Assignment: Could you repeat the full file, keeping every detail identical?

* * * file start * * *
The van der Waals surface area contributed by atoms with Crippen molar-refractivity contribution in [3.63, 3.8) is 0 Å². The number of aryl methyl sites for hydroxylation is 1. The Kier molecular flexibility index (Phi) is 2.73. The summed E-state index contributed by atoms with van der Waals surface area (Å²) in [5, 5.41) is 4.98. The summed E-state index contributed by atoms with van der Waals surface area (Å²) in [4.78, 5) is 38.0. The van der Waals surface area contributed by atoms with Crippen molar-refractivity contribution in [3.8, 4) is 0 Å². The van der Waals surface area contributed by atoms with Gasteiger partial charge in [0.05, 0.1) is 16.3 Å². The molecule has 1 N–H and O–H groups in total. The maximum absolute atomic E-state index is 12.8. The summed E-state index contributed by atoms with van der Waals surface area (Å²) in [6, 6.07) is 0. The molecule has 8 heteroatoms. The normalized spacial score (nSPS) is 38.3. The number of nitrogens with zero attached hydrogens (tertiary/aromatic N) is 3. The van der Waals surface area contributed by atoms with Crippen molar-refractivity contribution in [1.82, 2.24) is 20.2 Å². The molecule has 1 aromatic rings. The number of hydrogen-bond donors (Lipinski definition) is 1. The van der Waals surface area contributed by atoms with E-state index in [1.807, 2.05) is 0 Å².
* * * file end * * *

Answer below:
The van der Waals surface area contributed by atoms with Crippen molar-refractivity contribution in [3.63, 3.8) is 0 Å². The number of aryl methyl sites for hydroxylation is 1. The Kier molecular flexibility index (Phi) is 2.73. The summed E-state index contributed by atoms with van der Waals surface area (Å²) in [5, 5.41) is 4.98. The summed E-state index contributed by atoms with van der Waals surface area (Å²) in [4.78, 5) is 38.0. The van der Waals surface area contributed by atoms with Crippen molar-refractivity contribution in [3.8, 4) is 0 Å². The van der Waals surface area contributed by atoms with Gasteiger partial charge in [0.05, 0.1) is 16.3 Å². The molecule has 1 N–H and O–H groups in total. The maximum absolute atomic E-state index is 12.8. The summed E-state index contributed by atoms with van der Waals surface area (Å²) in [6, 6.07) is 0. The molecule has 8 heteroatoms. The normalized spacial score (nSPS) is 38.3. The number of nitrogens with zero attached hydrogens (tertiary/aromatic N) is 3. The van der Waals surface area contributed by atoms with Crippen molar-refractivity contribution in [1.82, 2.24) is 20.2 Å². The molecule has 1 aromatic rings. The number of hydrogen-bond donors (Lipinski definition) is 1. The van der Waals surface area contributed by atoms with E-state index in [1.807, 2.05) is 0 Å².